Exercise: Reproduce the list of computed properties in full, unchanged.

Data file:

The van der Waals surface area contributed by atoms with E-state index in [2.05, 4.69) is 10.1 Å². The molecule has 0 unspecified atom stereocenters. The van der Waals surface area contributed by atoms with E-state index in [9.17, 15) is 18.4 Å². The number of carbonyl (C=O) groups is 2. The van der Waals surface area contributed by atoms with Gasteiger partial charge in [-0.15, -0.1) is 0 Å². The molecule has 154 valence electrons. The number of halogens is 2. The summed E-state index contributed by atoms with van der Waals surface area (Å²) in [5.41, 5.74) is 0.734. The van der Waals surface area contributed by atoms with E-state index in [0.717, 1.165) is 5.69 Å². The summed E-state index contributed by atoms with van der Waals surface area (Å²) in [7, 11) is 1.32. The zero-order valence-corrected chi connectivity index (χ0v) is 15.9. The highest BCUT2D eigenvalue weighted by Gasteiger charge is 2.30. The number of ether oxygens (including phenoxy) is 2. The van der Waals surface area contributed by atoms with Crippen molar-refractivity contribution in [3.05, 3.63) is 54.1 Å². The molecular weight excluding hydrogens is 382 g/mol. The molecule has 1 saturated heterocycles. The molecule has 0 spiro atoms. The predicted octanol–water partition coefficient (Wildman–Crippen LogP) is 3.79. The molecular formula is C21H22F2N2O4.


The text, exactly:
The van der Waals surface area contributed by atoms with E-state index in [2.05, 4.69) is 10.1 Å². The molecule has 0 unspecified atom stereocenters. The van der Waals surface area contributed by atoms with E-state index in [9.17, 15) is 18.4 Å². The number of carbonyl (C=O) groups is 2. The van der Waals surface area contributed by atoms with Gasteiger partial charge in [-0.15, -0.1) is 0 Å². The molecule has 154 valence electrons. The number of halogens is 2. The summed E-state index contributed by atoms with van der Waals surface area (Å²) in [5.41, 5.74) is 0.734. The van der Waals surface area contributed by atoms with E-state index in [0.717, 1.165) is 5.69 Å². The summed E-state index contributed by atoms with van der Waals surface area (Å²) in [7, 11) is 1.32. The zero-order valence-corrected chi connectivity index (χ0v) is 15.9. The highest BCUT2D eigenvalue weighted by Gasteiger charge is 2.30. The number of ether oxygens (including phenoxy) is 2. The van der Waals surface area contributed by atoms with Crippen molar-refractivity contribution in [3.05, 3.63) is 54.1 Å². The molecular weight excluding hydrogens is 382 g/mol. The molecule has 1 saturated heterocycles. The molecule has 0 spiro atoms. The predicted octanol–water partition coefficient (Wildman–Crippen LogP) is 3.79. The molecular formula is C21H22F2N2O4.